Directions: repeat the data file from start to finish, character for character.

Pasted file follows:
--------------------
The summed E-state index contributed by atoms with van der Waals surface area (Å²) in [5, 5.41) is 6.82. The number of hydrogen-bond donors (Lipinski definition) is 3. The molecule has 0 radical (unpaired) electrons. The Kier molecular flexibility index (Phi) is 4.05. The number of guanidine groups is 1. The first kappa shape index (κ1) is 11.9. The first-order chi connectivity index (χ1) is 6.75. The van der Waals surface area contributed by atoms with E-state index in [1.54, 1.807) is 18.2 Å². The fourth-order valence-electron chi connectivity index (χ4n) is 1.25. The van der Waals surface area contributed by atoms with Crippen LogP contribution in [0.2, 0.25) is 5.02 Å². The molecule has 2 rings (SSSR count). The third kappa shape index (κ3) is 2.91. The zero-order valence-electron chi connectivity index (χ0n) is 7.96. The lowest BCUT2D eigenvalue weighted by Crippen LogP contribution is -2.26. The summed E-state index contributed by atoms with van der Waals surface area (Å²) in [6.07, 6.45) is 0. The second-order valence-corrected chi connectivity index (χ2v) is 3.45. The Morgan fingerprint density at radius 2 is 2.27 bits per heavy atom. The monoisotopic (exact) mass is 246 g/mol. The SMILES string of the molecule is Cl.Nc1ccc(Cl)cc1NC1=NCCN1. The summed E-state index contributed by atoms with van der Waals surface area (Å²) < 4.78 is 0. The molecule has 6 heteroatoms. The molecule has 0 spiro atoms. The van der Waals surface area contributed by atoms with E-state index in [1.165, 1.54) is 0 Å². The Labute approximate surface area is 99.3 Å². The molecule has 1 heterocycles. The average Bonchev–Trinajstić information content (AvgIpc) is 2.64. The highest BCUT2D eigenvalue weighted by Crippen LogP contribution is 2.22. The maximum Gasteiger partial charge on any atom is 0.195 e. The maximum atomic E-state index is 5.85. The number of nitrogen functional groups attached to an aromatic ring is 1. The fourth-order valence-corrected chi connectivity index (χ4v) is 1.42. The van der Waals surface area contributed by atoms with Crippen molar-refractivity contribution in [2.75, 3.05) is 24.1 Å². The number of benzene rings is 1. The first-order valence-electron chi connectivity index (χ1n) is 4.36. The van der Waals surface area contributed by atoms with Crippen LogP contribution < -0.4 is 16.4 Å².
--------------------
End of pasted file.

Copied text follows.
The summed E-state index contributed by atoms with van der Waals surface area (Å²) in [5, 5.41) is 6.82. The number of hydrogen-bond donors (Lipinski definition) is 3. The molecule has 0 radical (unpaired) electrons. The Kier molecular flexibility index (Phi) is 4.05. The number of guanidine groups is 1. The first kappa shape index (κ1) is 11.9. The first-order chi connectivity index (χ1) is 6.75. The van der Waals surface area contributed by atoms with E-state index in [1.54, 1.807) is 18.2 Å². The fourth-order valence-electron chi connectivity index (χ4n) is 1.25. The van der Waals surface area contributed by atoms with Crippen LogP contribution in [0.2, 0.25) is 5.02 Å². The molecule has 2 rings (SSSR count). The third kappa shape index (κ3) is 2.91. The zero-order valence-electron chi connectivity index (χ0n) is 7.96. The lowest BCUT2D eigenvalue weighted by Crippen LogP contribution is -2.26. The summed E-state index contributed by atoms with van der Waals surface area (Å²) in [6.07, 6.45) is 0. The second-order valence-corrected chi connectivity index (χ2v) is 3.45. The Morgan fingerprint density at radius 2 is 2.27 bits per heavy atom. The monoisotopic (exact) mass is 246 g/mol. The SMILES string of the molecule is Cl.Nc1ccc(Cl)cc1NC1=NCCN1. The summed E-state index contributed by atoms with van der Waals surface area (Å²) < 4.78 is 0. The molecule has 6 heteroatoms. The molecule has 0 spiro atoms. The van der Waals surface area contributed by atoms with E-state index in [1.165, 1.54) is 0 Å². The Labute approximate surface area is 99.3 Å². The molecule has 1 heterocycles. The average Bonchev–Trinajstić information content (AvgIpc) is 2.64. The highest BCUT2D eigenvalue weighted by Crippen LogP contribution is 2.22. The maximum Gasteiger partial charge on any atom is 0.195 e. The maximum atomic E-state index is 5.85. The number of nitrogen functional groups attached to an aromatic ring is 1. The fourth-order valence-corrected chi connectivity index (χ4v) is 1.42. The van der Waals surface area contributed by atoms with Crippen molar-refractivity contribution in [2.75, 3.05) is 24.1 Å². The number of benzene rings is 1. The first-order valence-electron chi connectivity index (χ1n) is 4.36. The van der Waals surface area contributed by atoms with Crippen LogP contribution < -0.4 is 16.4 Å².